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It’s a zebra, it's a donkey, it's a … zonkey?

January 30, 2012 |  3:11 pm
Mara Baygulova brushes zonkey Mona Lisa in a corral in Glendale

When Marya Baygulova first laid eyes on a donkey-zebra hybrid in Shadow Hills 13 years ago, she knew she had to have it.

Lucky for her, the donkey dealer had no idea what he had on his hands, and he gave her the hybrid animal, called a "zonkey" or "zedonk," for free.

"He didn't know her value," Baygulova said of the rare equine that could have cost thousands of dollars.

Baygulova had promised her son, Andreas, a donkey just like one she had owned as a child. In turn, her son named the zonkey Mona Lisa, after his mother's childhood pet, the Glendale News-Press reported.

The exotic hybrid lives in a corral in the Rancho-Riverside neighborhood in Glendale, long known for its love affair with all things equestrian. Mona Lisa is the size of a zebra but has the low-hanging stomach and shape of a donkey. Her body is gray, but her ears and mane are black and white, and her legs are streaked with black stripes.

Zebras and donkeys almost never mate, and even when they do, the odds of procreation are slim, experts say. Their offspring often are sterile.

"It's really rare," said Janet Roser, a UC Davis professor who specializes in equine reproduction. "There may be a few in zoos."

Horses and zebras have been known to mix, as well. Their offspring are called "zorses."

Mona Lisa was probably born in the Sierra Nevada and her mother was probably a zebra, Baygulova said.

As Baygulova stroked Mona Lisa's coat, it was clear the zonkey likes attention, braying and barking when Baygulova moved over to pet her horse.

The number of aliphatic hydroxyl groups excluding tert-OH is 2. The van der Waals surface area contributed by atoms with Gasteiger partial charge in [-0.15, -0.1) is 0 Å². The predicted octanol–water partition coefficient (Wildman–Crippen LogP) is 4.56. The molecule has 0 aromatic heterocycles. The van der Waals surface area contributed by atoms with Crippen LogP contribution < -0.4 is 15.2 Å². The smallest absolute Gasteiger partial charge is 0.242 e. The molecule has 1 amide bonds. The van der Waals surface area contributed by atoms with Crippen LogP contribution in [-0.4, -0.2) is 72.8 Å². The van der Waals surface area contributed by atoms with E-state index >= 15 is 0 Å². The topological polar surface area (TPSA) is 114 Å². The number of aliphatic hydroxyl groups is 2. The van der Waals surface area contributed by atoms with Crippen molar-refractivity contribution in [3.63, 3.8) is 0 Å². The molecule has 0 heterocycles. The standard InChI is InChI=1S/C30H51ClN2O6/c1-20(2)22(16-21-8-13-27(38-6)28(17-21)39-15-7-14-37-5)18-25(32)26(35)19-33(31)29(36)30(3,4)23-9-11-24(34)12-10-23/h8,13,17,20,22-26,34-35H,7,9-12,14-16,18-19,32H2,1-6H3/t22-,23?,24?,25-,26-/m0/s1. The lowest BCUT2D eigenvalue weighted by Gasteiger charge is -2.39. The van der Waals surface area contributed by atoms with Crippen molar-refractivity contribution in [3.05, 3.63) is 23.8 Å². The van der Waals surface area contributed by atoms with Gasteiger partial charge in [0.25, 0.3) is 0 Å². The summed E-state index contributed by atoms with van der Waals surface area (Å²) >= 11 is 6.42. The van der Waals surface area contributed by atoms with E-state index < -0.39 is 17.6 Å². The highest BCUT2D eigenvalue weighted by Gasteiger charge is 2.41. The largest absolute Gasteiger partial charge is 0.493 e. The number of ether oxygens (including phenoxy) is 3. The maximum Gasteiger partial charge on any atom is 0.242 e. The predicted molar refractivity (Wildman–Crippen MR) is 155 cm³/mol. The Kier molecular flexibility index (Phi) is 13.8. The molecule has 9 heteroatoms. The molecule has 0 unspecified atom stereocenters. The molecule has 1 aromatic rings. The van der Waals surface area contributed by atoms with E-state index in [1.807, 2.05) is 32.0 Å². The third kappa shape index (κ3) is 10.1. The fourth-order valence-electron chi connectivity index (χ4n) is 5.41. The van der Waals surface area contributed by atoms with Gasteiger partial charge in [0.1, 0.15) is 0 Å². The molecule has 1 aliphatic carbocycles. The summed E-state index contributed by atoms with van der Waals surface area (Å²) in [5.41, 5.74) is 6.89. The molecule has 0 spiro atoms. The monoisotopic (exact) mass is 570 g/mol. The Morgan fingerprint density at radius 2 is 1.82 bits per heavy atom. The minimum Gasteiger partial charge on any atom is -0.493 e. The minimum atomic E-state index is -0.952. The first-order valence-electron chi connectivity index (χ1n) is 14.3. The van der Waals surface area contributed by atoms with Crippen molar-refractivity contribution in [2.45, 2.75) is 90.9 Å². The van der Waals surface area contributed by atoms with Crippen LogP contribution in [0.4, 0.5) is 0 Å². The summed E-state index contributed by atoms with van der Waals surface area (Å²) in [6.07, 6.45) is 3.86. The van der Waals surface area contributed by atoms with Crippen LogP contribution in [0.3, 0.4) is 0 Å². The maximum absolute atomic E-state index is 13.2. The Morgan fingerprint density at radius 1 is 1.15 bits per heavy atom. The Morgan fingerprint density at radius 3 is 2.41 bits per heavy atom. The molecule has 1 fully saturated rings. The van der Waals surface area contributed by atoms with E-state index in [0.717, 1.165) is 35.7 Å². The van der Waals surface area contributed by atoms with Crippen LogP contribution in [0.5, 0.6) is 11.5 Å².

"She's like the bratty little sister," Baygulova said, adding that despite the jealousy, the two animals seem to love each other.

Mona Lisa runs alongside the horse, who is about twice Mona Lisa's size and used to be an exercise racing horse. That's unusual for donkeys, which typically move at a slower pace.

Because of the shape of her back, Mona Lisa can't wear a saddle, but Baygulova said she can still be ridden.

"A lot of people say they're untrainable. Maybe I'm half-zebra," said Baygulova, who joked that she studies the black rings around Mona Lisa's eyes to perfect her own eyeliner technique.

In her email newsletters about her work, artist and neighbor Susan Rios often writes about Baygulova's animals. Mona Lisa, she added, has fans across the country.

"She needs her own Facebook page," she said.

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-- Brittany Levine, Times Community News

Photo: Mara Baygulova brushes Mona Lisa, a zonkey, in a corral in Glendale. Credit: Tim Berger / Times Community News

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